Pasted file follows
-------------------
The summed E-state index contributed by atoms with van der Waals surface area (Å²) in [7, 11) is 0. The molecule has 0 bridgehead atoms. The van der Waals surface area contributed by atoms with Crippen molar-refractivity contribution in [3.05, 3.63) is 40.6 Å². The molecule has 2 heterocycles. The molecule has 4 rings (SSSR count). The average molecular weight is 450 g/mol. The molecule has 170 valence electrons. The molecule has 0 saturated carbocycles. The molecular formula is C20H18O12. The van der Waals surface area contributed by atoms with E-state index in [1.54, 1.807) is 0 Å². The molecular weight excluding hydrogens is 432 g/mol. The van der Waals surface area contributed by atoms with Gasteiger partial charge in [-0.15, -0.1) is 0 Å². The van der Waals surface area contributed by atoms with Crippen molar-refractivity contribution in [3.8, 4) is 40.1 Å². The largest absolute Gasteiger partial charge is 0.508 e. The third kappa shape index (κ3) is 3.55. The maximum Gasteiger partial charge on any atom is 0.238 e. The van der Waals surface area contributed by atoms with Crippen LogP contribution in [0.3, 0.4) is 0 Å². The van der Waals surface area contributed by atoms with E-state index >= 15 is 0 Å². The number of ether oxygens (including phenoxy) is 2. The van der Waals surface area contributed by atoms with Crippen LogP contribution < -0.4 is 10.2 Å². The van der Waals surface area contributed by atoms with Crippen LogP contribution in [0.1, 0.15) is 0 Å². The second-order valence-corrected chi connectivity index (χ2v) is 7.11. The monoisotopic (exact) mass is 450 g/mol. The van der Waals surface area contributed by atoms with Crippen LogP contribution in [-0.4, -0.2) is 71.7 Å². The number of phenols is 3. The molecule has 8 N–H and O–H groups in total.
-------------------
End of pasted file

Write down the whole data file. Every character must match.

The summed E-state index contributed by atoms with van der Waals surface area (Å²) in [7, 11) is 0. The molecule has 0 bridgehead atoms. The van der Waals surface area contributed by atoms with Crippen molar-refractivity contribution in [3.05, 3.63) is 40.6 Å². The molecule has 2 heterocycles. The molecule has 4 rings (SSSR count). The average molecular weight is 450 g/mol. The molecule has 170 valence electrons. The molecule has 0 saturated carbocycles. The molecular formula is C20H18O12. The van der Waals surface area contributed by atoms with E-state index in [1.54, 1.807) is 0 Å². The molecular weight excluding hydrogens is 432 g/mol. The van der Waals surface area contributed by atoms with Gasteiger partial charge in [-0.15, -0.1) is 0 Å². The van der Waals surface area contributed by atoms with Crippen molar-refractivity contribution in [3.8, 4) is 40.1 Å². The largest absolute Gasteiger partial charge is 0.508 e. The third kappa shape index (κ3) is 3.55. The maximum Gasteiger partial charge on any atom is 0.238 e. The van der Waals surface area contributed by atoms with Crippen LogP contribution in [0.3, 0.4) is 0 Å². The van der Waals surface area contributed by atoms with E-state index >= 15 is 0 Å². The number of ether oxygens (including phenoxy) is 2. The van der Waals surface area contributed by atoms with Crippen LogP contribution < -0.4 is 10.2 Å². The van der Waals surface area contributed by atoms with Crippen LogP contribution in [0.1, 0.15) is 0 Å². The second-order valence-corrected chi connectivity index (χ2v) is 7.11. The monoisotopic (exact) mass is 450 g/mol. The van der Waals surface area contributed by atoms with Crippen LogP contribution in [-0.4, -0.2) is 71.7 Å². The number of phenols is 3. The molecule has 8 N–H and O–H groups in total.